Bored with mere medicine, IBM’s Watson adds customer service to its resume

IBM’s Watson computer has taken on a new job — that of customer service agent — as Big Blue puts its Jeopardy-playing computer into a new role. This will also be the first time IBM(s ibm) delivers Watson completely as a service, instead of as a highly customized software product for select customers in the medical and financial services field. But as Watson expands its role it may invite more comparisons to Siri, Apple’s natural language processing assistant.

Tuesday at the IBM Smarter Commerce Global Summit in Nashville, Tenn., IBM plans to launch the Watson Engagement Advisor, aimed at helping consumer brands better recommend products to customers and provide better customer service at scale. Yes, that’s right. This is a technology that can recommend treatments for cancer will be used to help sell people more products.

Why we need Watson-level AI for customer service today.

Still, customer service is a legitimate and complicated problem, especially in an era where social media meets our desire for a personalized and instant response to any inquiry or service issue. Firms have to engage with customers via phone calls, tweets, Yelp, Facebook posts and for all I know, angry letters. And many of those customers using new media don’t want to wait for a response. Companies that can offer good service quickly in a variety of mediums have an advantage. And Watson would allow them to do this at scale. Imagine offering Ritz Carlton service at Holiday Inn prices.

Brands who buy the Engagement Advisor software will get access to a much smarter virtual agent that can sift through massive amounts of information to respond to users’ questions quickly. As someone who was totally schooled at Jeopardy by Watson, I cannot emphasize enough how fast it is.

The IBM release notes that the Engagement Advisor software is designed to help existing customer service personnel answer questions quickly or it can be deployed via the brand’s mobile site where customers can interact with Watson directly. As IBM’s release says, “In one simple click, the solution’s “Ask Watson” feature will quickly address customers’ questions, offer advice to guide their purchase decisions, and troubleshoot their problems.”

iPhone5_1136x640-004It’s possible this will remind users of Siri, Apple’s chatty personal assistant on the iPhone and iPad. However, instead of being deployed on a device, Watson is embedded on a brand web site.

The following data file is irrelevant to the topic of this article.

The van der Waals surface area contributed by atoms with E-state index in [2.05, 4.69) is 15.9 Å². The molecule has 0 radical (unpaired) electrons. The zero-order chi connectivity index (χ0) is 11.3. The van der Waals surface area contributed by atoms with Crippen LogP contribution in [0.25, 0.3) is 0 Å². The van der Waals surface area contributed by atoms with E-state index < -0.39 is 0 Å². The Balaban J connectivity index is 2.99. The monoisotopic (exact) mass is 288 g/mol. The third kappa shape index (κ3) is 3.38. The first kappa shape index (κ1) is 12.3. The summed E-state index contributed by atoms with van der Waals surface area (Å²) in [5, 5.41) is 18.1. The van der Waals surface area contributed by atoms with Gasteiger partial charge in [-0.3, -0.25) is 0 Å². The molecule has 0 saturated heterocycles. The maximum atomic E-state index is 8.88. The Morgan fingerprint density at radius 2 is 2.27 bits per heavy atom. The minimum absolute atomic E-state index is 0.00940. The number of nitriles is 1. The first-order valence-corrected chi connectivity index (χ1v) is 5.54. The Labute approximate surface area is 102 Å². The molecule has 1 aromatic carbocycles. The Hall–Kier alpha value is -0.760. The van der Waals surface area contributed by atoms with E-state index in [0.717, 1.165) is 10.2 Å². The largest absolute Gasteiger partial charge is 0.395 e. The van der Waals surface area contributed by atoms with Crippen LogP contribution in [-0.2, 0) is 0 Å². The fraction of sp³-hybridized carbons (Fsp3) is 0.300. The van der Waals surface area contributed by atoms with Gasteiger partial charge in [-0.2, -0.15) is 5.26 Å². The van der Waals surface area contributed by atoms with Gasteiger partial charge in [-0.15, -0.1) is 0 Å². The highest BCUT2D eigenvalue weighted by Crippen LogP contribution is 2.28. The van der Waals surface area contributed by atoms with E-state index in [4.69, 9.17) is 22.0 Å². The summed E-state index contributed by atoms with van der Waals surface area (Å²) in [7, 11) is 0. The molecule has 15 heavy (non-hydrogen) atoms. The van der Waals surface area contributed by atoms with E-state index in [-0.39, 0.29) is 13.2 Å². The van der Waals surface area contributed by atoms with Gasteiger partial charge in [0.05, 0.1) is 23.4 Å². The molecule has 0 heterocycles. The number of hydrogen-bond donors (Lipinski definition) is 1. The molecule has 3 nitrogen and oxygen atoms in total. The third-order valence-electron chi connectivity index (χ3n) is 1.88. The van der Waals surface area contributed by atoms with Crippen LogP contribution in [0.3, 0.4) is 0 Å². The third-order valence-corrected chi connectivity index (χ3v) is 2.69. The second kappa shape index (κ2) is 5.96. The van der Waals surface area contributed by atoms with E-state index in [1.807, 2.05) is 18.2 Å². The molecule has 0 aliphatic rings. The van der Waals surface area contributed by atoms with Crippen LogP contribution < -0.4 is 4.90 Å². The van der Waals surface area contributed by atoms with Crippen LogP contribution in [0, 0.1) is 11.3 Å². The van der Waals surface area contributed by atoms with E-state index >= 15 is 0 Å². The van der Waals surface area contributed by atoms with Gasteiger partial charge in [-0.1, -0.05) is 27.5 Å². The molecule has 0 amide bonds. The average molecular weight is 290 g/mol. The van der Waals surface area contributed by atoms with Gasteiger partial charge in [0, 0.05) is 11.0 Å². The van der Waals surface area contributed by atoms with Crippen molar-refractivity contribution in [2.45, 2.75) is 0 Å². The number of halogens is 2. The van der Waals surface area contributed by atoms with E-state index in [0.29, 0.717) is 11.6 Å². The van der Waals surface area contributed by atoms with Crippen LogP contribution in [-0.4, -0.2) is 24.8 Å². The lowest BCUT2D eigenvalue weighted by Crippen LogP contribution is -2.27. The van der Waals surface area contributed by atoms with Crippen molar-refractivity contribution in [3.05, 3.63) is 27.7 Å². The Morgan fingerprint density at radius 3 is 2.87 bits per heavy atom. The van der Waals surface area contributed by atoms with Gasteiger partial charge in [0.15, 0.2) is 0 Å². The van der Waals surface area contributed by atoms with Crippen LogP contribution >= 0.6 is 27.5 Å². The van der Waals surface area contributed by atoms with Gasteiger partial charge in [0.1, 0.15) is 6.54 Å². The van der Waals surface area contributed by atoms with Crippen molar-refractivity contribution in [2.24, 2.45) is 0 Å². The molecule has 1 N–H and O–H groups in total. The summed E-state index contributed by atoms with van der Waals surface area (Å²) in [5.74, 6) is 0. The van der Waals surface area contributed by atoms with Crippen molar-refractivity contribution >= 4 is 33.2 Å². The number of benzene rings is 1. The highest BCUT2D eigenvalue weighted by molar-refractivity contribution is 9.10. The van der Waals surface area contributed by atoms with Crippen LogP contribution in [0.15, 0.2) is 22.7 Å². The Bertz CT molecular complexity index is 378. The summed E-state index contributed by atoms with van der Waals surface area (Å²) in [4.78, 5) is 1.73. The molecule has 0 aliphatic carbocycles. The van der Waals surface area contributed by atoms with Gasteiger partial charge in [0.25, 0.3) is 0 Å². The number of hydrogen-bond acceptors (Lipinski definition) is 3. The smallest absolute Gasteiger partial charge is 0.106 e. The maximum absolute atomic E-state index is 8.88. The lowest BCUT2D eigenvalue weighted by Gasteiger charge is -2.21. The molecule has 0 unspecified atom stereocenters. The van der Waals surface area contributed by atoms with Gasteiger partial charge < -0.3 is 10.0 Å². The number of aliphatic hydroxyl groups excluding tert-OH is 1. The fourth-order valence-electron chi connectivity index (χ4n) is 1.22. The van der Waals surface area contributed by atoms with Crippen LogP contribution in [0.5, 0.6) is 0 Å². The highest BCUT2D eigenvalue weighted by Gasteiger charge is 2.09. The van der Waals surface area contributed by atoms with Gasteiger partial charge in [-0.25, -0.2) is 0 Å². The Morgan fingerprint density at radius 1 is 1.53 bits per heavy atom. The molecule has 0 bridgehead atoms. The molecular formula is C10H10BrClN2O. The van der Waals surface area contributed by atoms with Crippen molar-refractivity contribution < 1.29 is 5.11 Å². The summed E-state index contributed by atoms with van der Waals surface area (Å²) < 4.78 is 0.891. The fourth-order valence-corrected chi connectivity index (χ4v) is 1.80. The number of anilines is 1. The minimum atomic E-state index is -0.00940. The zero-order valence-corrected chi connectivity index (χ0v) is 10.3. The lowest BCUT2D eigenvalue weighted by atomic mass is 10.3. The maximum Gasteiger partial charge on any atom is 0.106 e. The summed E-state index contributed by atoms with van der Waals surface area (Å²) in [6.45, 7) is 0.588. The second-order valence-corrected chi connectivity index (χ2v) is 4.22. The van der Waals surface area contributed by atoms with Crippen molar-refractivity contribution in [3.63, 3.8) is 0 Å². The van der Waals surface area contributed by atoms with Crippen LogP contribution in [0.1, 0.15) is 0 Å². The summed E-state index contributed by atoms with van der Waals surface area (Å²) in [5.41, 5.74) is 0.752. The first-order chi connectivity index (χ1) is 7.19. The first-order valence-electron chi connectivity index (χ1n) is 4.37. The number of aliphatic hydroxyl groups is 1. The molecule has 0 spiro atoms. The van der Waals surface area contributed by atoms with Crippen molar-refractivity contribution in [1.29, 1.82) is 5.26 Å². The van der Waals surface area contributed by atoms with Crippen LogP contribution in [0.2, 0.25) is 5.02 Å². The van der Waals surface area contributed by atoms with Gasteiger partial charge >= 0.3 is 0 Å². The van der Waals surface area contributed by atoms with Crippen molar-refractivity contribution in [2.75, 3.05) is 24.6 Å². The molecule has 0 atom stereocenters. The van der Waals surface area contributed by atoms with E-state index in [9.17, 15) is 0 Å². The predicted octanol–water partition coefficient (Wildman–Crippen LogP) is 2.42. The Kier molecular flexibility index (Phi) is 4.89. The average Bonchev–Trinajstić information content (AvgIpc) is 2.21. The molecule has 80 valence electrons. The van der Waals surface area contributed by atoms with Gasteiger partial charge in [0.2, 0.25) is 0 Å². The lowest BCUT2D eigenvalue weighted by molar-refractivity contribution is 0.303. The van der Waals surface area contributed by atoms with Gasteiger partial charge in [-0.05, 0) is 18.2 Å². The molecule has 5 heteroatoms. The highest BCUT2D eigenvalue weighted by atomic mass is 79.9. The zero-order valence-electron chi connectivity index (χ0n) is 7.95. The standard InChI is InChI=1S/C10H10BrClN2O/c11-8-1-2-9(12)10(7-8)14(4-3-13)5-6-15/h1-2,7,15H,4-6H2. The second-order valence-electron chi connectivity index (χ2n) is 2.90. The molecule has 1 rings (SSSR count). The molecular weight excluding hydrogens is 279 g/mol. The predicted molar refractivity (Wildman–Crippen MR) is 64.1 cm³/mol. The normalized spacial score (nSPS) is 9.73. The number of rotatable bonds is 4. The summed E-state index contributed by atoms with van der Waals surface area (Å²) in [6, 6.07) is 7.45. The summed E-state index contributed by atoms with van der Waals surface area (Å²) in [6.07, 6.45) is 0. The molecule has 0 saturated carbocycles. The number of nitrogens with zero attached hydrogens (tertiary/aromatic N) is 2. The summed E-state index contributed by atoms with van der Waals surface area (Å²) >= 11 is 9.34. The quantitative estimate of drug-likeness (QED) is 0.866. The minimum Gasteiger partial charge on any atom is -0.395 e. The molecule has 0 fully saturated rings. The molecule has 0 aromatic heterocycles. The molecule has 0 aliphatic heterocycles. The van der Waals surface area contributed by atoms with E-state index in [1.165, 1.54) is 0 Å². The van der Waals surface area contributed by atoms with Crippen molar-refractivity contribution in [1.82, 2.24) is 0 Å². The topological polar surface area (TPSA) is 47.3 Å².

It can greet customers by name, however and offer to help them via a chat window on the company site or via a mobile push alert, that will appeal to people who want to tweet or text their customer care questions without having to stay focused on a single web page. In the ideal case Watson will have access to customer records plus the data stores it was trained on, and will be able to use both in giving a customer a recommendation or help.

The business of Watson is a big one

Instead of naming customers directly IBM writes that brands including ANZ, Celcom, IHS, Nielsen and Royal Bank of Canada are, “exploring how the Watson Engagement Advisor can help them engage with their customers.” This may be phrased this way because the initial pilot projects involving Watson require a lot of training of the computer before it becomes valuable. During Watson’s “apprenticeship period,” IBM in some cases hasn’t charged clients, or charges them lower rates.

But it’s no secret that Watson is a big business bet for IBM. At last year’s Structure conference, Dan Cerutti, IBM’s VP of Watson Commercialization, explained IBM’s ambitions for Watson, including delivering the machine as a service over more and more devices. IBM sees Watson as a new type of computing and plans to build out new business models to support it, as Cerutti detailed in our chat almost a year ago.

Along the way Watson not only impresses with its ability to filter through reams of data to correctly answer a natural language question, it also has been able to do this as it shrinks in size. Since its television debut, Watson has seen a 240 percent improvement in system performance, and a reduction in physical requirements by 75 percent. The whole system can now be run on a server that takes up the size of four pizza boxes from a giant machine that took up an entire bedroom. Smart, svelte and delivered as a service. Get ready to meet Watson in more roles and in some surprising places.